Mother Nature will share a little Christmas joy from the Great Lakes to the coastal Northeast on Christmas Eve in the form of snow showers. Much colder air will also move in.
The recent rain storm washed away the recent snowcover in many areas, putting a frown on many kids' faces aged from 1 to 92, who were hoping for a white Christmas.
Lake-effect snow will fall from the West Virginia mountains to western Pennsylvania, northeastern Ohio and upstate New York into Tuesday evening, then diminish.
Snow showers will not reach most areas east of the Appalachians until Tuesday afternoon and evening and will move away by Christmas morning.
The snow showers generally will not accumulate east of the Appalachians and in the I-95 cities, but there can be a few exceptions.
A few spots in the I-95 corridor may get a heavier snow shower that can lightly coat the ground from north of Philadelphia to New York City and perhaps to southwestern Connecticut.
Close to the Great Lakes and over the Appalachians, snow showers and lake-effect snow will be a bit more persistent.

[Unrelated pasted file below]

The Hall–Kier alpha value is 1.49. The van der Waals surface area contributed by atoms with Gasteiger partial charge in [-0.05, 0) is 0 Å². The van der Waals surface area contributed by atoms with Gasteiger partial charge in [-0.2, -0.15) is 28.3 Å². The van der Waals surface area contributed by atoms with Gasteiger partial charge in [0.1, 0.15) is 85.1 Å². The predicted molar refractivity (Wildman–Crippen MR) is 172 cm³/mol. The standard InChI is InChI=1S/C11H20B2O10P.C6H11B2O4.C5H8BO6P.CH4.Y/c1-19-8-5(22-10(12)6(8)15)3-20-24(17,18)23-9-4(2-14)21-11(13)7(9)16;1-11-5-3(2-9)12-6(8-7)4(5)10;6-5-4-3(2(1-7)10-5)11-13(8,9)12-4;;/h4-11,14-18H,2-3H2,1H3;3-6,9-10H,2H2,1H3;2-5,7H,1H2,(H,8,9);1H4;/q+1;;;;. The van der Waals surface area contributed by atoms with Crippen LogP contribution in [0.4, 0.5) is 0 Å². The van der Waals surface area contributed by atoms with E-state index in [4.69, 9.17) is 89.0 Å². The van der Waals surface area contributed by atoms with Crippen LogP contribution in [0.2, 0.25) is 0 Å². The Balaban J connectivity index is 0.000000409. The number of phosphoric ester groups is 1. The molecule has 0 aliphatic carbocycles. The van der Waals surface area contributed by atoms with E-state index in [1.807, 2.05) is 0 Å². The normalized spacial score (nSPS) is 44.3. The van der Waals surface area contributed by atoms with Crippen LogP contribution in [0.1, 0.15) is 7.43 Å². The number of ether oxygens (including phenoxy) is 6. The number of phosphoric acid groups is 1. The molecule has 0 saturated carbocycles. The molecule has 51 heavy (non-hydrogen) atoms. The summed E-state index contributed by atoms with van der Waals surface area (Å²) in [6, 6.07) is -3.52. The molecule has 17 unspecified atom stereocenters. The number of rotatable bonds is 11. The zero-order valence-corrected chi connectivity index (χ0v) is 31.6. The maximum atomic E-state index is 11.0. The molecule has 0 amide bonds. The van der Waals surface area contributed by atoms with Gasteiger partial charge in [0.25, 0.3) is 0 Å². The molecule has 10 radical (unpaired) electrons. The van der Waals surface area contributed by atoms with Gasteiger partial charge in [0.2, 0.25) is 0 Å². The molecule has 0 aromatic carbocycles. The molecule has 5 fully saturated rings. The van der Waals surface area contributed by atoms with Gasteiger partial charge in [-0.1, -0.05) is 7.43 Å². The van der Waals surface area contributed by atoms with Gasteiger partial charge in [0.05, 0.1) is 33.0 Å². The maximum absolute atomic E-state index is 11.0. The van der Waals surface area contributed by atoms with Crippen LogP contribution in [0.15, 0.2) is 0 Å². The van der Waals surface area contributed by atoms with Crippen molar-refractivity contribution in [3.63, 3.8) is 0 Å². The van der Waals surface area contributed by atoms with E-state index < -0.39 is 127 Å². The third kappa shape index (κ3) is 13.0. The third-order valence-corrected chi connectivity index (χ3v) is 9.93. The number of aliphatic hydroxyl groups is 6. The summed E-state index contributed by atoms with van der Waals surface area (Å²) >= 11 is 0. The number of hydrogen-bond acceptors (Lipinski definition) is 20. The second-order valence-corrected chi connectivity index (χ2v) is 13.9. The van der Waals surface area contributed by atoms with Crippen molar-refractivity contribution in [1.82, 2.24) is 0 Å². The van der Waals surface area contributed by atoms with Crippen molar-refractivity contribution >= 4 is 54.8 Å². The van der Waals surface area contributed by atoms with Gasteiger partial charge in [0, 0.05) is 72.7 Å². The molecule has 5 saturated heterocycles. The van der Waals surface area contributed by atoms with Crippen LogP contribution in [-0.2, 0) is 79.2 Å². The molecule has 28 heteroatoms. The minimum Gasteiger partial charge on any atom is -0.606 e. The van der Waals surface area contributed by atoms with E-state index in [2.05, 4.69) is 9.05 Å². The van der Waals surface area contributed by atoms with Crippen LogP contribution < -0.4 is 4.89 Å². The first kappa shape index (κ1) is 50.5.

In some areas, the snow showers will be heavy enough to cover the ground.
The snow belts near the lakes could pick up several inches with a an inch or two possible over the mountains.
There could be slippery spots along stretches of I-80, especially in the higher ground. Portions of I-90 along the Lake Erie shoreline and I-81 east of Lake Ontario may be snow covered.
With much colder air moving back in the snow that falls will likely stick around in some areas through Christmas Day. When compared to highs this weekend, temperatures will be 30 to 40 degrees lower in many Tuesday and Wednesday.
For areas farther north, the recent storm put down a heavy amount of ice and wintry mix from southern Ontario and southern Quebec to northern New England and New Brunswick.
For folks struggling without power and cleaning up in the wake of the ice storm, the colder air will make for hardship over the Christmas holiday. Highs will be in the teens and nighttime lows will be in the single digits for much of New England and upstate New York.
Over much of the mid-Atlantic, high temperatures will be within a few degrees of 40 on Tuesday, then plunge to within a few degrees of 30 by Christmas Day.
Tune in to AccuWeather Live Mornings every weekday at 7 a.m. EST. We will be talking about the weather leading up to Christmas.